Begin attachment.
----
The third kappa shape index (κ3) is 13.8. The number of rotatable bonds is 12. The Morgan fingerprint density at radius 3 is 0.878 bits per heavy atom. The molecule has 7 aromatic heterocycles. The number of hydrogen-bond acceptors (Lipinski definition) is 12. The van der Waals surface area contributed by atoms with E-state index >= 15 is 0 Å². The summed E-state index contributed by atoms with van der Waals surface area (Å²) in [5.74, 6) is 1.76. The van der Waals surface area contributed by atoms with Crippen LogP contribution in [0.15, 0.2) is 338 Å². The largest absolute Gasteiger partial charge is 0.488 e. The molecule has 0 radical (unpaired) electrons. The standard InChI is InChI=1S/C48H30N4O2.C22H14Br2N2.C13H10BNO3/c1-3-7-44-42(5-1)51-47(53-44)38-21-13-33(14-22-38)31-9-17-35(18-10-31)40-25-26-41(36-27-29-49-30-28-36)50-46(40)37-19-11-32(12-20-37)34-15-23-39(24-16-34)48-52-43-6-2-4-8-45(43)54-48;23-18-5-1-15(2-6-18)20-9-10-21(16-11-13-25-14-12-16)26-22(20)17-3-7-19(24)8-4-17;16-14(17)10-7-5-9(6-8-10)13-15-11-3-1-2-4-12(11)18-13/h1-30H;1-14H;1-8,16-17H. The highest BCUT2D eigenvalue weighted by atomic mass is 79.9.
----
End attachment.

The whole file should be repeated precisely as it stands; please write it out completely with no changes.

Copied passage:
The third kappa shape index (κ3) is 13.8. The number of rotatable bonds is 12. The Morgan fingerprint density at radius 3 is 0.878 bits per heavy atom. The molecule has 7 aromatic heterocycles. The number of hydrogen-bond acceptors (Lipinski definition) is 12. The van der Waals surface area contributed by atoms with E-state index >= 15 is 0 Å². The summed E-state index contributed by atoms with van der Waals surface area (Å²) in [5.74, 6) is 1.76. The van der Waals surface area contributed by atoms with Crippen LogP contribution in [0.15, 0.2) is 338 Å². The largest absolute Gasteiger partial charge is 0.488 e. The molecule has 0 radical (unpaired) electrons. The standard InChI is InChI=1S/C48H30N4O2.C22H14Br2N2.C13H10BNO3/c1-3-7-44-42(5-1)51-47(53-44)38-21-13-33(14-22-38)31-9-17-35(18-10-31)40-25-26-41(36-27-29-49-30-28-36)50-46(40)37-19-11-32(12-20-37)34-15-23-39(24-16-34)48-52-43-6-2-4-8-45(43)54-48;23-18-5-1-15(2-6-18)20-9-10-21(16-11-13-25-14-12-16)26-22(20)17-3-7-19(24)8-4-17;16-14(17)10-7-5-9(6-8-10)13-15-11-3-1-2-4-12(11)18-13/h1-30H;1-14H;1-8,16-17H. The highest BCUT2D eigenvalue weighted by atomic mass is 79.9.